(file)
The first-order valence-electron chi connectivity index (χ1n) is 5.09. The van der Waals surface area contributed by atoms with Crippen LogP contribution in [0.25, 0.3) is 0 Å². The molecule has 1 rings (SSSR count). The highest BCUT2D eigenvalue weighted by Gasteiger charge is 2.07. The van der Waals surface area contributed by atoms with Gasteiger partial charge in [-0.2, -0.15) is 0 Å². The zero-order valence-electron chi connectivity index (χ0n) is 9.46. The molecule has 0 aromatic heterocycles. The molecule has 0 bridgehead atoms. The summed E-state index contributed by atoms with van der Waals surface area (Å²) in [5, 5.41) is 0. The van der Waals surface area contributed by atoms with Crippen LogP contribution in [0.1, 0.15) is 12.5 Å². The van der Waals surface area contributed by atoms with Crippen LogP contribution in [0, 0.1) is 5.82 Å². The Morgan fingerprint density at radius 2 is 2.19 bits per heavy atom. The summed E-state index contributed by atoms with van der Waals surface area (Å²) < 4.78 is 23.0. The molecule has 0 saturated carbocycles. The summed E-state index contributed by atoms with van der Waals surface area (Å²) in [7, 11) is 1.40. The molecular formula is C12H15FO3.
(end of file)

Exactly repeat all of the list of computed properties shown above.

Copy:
The first-order valence-electron chi connectivity index (χ1n) is 5.09. The van der Waals surface area contributed by atoms with Crippen LogP contribution in [0.25, 0.3) is 0 Å². The molecule has 1 rings (SSSR count). The highest BCUT2D eigenvalue weighted by Gasteiger charge is 2.07. The van der Waals surface area contributed by atoms with Gasteiger partial charge in [-0.2, -0.15) is 0 Å². The zero-order valence-electron chi connectivity index (χ0n) is 9.46. The molecule has 0 aromatic heterocycles. The molecule has 0 bridgehead atoms. The summed E-state index contributed by atoms with van der Waals surface area (Å²) in [5, 5.41) is 0. The van der Waals surface area contributed by atoms with Crippen LogP contribution in [0.1, 0.15) is 12.5 Å². The van der Waals surface area contributed by atoms with Crippen LogP contribution in [0, 0.1) is 5.82 Å². The Morgan fingerprint density at radius 2 is 2.19 bits per heavy atom. The summed E-state index contributed by atoms with van der Waals surface area (Å²) < 4.78 is 23.0. The molecule has 0 saturated carbocycles. The summed E-state index contributed by atoms with van der Waals surface area (Å²) in [7, 11) is 1.40. The molecular formula is C12H15FO3.